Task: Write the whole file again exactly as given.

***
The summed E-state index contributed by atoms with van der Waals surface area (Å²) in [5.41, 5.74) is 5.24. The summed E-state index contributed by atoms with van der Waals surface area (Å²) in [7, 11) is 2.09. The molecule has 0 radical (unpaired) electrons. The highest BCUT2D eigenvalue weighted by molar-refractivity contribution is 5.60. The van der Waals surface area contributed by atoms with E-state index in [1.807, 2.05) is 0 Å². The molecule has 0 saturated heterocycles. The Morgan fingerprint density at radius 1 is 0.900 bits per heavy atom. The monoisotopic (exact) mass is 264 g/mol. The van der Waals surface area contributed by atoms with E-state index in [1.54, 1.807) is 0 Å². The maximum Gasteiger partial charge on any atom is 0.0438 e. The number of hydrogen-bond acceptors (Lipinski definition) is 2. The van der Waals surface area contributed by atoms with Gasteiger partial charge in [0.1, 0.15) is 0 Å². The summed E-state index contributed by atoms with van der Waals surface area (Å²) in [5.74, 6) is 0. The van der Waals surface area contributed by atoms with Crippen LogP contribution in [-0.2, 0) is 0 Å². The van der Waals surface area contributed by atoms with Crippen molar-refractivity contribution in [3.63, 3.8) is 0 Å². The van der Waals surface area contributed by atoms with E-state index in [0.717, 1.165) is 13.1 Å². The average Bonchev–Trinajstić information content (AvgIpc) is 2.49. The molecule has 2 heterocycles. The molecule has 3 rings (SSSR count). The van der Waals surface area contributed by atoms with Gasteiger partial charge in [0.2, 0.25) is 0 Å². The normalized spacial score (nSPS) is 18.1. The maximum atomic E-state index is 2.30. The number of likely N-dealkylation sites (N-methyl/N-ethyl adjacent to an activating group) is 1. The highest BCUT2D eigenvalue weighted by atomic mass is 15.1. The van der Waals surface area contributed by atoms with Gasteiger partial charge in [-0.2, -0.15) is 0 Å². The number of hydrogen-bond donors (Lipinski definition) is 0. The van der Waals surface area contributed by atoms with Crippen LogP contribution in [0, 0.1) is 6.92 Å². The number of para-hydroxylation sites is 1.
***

The summed E-state index contributed by atoms with van der Waals surface area (Å²) in [5.41, 5.74) is 5.24. The summed E-state index contributed by atoms with van der Waals surface area (Å²) in [7, 11) is 2.09. The molecule has 0 radical (unpaired) electrons. The highest BCUT2D eigenvalue weighted by molar-refractivity contribution is 5.60. The van der Waals surface area contributed by atoms with E-state index in [1.807, 2.05) is 0 Å². The molecule has 0 saturated heterocycles. The Morgan fingerprint density at radius 1 is 0.900 bits per heavy atom. The monoisotopic (exact) mass is 264 g/mol. The van der Waals surface area contributed by atoms with E-state index in [1.54, 1.807) is 0 Å². The maximum Gasteiger partial charge on any atom is 0.0438 e. The number of hydrogen-bond acceptors (Lipinski definition) is 2. The van der Waals surface area contributed by atoms with Gasteiger partial charge in [0.1, 0.15) is 0 Å². The summed E-state index contributed by atoms with van der Waals surface area (Å²) in [5.74, 6) is 0. The van der Waals surface area contributed by atoms with Crippen LogP contribution in [-0.2, 0) is 0 Å². The van der Waals surface area contributed by atoms with Crippen molar-refractivity contribution in [3.63, 3.8) is 0 Å². The van der Waals surface area contributed by atoms with E-state index in [0.717, 1.165) is 13.1 Å². The average Bonchev–Trinajstić information content (AvgIpc) is 2.49. The molecule has 2 heterocycles. The molecule has 3 rings (SSSR count). The van der Waals surface area contributed by atoms with Gasteiger partial charge in [0.2, 0.25) is 0 Å². The normalized spacial score (nSPS) is 18.1. The maximum atomic E-state index is 2.30. The number of likely N-dealkylation sites (N-methyl/N-ethyl adjacent to an activating group) is 1. The highest BCUT2D eigenvalue weighted by atomic mass is 15.1. The van der Waals surface area contributed by atoms with Gasteiger partial charge in [-0.2, -0.15) is 0 Å². The number of hydrogen-bond donors (Lipinski definition) is 0. The van der Waals surface area contributed by atoms with Crippen LogP contribution in [0, 0.1) is 6.92 Å². The number of para-hydroxylation sites is 1.